Culminating Project Title
Date of Award
Culminating Project Type
Cultural Resources Management Archaeology: M.S.
College of Liberal Arts
Creative Commons License
This work is licensed under a Creative Commons Attribution-Noncommercial-No Derivative Works 4.0 License.
Keywords and Subject Headings
archaeology, percussion caps, firearms, forts, Fort Snelling, conflict
The goal in undertaking this thesis project was to examine percussion caps recovered from Historic Fort Snelling to try and better understand weapon utilization, their association with structures and activity areas at the fort, and potential availability. Located at the confluence of the Minnesota and Mississippi rivers near St. Paul, Minnesota the fort was built in the early 1800s to assert the United States’ political and economic objectives in the region. Over its tenure the fort has had a long history of service, with mission objectives constantly changing over the years. The fort was key to the foundation of Minnesota as a state, and for that reason the old “historic” fort was restored in the mid-1900s. Today the fort operates as a living history museum with reenactors telling the stories and history associated with the old fort.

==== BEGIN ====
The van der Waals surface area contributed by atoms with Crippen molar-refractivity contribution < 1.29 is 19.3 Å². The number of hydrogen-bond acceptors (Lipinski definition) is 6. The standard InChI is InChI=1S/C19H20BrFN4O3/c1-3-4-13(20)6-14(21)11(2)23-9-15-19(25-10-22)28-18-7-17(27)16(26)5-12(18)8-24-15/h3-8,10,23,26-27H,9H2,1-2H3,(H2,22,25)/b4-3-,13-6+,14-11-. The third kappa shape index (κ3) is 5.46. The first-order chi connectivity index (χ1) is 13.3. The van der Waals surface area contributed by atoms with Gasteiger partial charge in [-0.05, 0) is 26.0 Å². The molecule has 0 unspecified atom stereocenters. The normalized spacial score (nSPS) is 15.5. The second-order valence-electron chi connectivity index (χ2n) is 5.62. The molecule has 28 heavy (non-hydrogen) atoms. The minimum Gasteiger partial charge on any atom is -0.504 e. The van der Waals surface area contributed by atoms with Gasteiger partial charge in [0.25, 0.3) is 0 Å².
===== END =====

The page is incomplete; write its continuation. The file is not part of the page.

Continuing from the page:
A few years prior to the construction of Fort Snelling percussion caps were invented and forever changed the world of firearms. At the height of their usage, they provided users with a reliability and durability that prior to that time had only been hoped for. Eventually percussion-based firearms became the standard firearm for many soldiers, including those stationed at Fort Snelling. The percussion caps that have been recovered through archaeological excavation have added a little more to the history of the fort in understanding weapon utilization, their association with structures and activity areas at the fort, and potential availability. The research in this thesis examines the distribution of caps across the fort, the types of caps used, elements of entanglement, and experimental archaeology to test the reliability of “scar” marking on the crown of caps to associate them with individual weapons.
The results of this study have found percussion caps in a fort setting to be useful in determining areas where firearms were present in the compound. Additionally, the physical characteristics of percussion caps give only limited insight into their manufacture and origin, unless a maker’s mark is present. Lastly, experimental archaeology dealing with the study of “scar” markings on the crowns of percussion caps confirms that the hammer and nipple configuration on percussion-based firearms leaves distinctive identifiable characteristics unique to each paired assembly and has the potential to track a weapon’s movement though the examination of caps with matching patterns.
Fehr, Spencer, "Primed to Fire: An Archaeological Study of the Percussion Caps at Historic Fort Snelling (21HE99)" (2021). Culminating Projects in Cultural Resource Management. 41.